A man with physical disabilities was forced to crawled off a plane at Reagan National Airport in Arlington VA, when United Airlines failed to provide him with help disembarking.
D'Arcee Neal has cerebral palsy. He says that when his 5-hour flight landed in Virginia last Tuesday, he wanted to get off the plane like everyone else--but he also really needed to use the restroom.
Some kind of error by the airline or airport staff resulted in no wheelchair available to help the 29-year-old, nor were attendants particularly helpful.
His disability made using the bathroom on the plane very difficult. He had already waited 15 minutes for the other passengers to get off the plane when he was told to continue waiting for a wheelchair. None came. After yet another 15 minutes or so, he decided to just crawl up the aisle from the middle of the plane to the doorway, to disembark--and no assistance was offered.
"I expected them to ask to assist me, but they just stared," he said.
"I mean, it's humiliating," he told the local NBC station. "No one should have to do what I did."
“I was trying to get them to understand that this is why I don’t want to wait another 15 to 20 minutes,” he said.
Mr. Neal was returning from San Francisco, where had been invited to speak about accessible transportation. This kind of crap happens to people with disabilities all the time. The National Disability Rights Network says it heard more than 27,000 similar complaints during last year alone.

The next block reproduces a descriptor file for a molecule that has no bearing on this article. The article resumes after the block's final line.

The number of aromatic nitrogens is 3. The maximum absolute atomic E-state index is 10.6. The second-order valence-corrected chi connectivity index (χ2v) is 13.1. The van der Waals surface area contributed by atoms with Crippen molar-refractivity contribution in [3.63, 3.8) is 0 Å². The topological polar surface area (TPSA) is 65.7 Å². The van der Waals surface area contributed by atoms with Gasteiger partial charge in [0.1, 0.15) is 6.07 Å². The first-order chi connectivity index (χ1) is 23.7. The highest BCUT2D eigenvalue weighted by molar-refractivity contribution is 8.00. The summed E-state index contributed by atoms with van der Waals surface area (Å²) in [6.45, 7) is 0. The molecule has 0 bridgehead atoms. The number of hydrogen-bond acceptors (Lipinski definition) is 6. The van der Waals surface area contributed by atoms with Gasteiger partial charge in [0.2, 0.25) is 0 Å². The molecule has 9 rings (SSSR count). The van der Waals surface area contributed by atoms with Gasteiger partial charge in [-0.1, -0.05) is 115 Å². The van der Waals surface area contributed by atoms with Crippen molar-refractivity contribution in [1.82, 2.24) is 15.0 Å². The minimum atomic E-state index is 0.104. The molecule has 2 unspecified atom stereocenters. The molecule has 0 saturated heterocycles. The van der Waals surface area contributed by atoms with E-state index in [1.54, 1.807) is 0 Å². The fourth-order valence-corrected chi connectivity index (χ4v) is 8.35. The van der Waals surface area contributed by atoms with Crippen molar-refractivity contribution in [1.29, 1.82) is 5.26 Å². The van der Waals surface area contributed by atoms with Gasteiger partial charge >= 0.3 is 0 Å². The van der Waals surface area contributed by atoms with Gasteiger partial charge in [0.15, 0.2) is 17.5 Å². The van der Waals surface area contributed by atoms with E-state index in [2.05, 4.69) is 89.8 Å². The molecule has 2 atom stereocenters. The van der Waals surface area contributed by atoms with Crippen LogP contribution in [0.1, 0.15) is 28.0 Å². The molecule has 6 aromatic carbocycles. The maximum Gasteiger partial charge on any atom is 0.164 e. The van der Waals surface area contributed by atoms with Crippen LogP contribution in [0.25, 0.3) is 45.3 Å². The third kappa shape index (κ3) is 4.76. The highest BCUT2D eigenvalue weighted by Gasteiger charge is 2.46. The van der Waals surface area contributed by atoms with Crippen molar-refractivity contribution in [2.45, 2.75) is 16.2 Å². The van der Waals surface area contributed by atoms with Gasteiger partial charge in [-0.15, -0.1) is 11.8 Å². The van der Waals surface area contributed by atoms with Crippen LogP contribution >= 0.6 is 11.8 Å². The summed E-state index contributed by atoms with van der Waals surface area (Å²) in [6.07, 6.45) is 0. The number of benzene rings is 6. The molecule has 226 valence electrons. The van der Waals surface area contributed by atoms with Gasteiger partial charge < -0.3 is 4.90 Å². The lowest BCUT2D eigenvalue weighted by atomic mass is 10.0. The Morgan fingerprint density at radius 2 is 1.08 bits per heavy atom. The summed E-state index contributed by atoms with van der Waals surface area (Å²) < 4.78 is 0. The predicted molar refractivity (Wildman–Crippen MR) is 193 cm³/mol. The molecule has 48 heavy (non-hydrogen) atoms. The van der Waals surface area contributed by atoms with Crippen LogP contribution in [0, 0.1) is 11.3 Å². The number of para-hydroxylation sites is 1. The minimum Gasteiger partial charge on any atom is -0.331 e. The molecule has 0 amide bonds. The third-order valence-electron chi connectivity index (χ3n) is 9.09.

The airline has since apologized, reports CNN:
A United representative called Neal the day after the flight to apologize.
"Quite frankly, I was just shocked, because this had happened a couple of times before (with various airlines), and no company had ever bothered to apologize when they've done something wrong," he said.
The representative told Neal the manager on duty was suspended. He also offered Neal $300 in compensation, which Neal says he accepted.
Neal said he is pleased with the airline's response. He says he never made a complaint, and his story only drew attention because he posted on Facebook that he was happy United reached out to him.
"I just hope they learn from this," he says.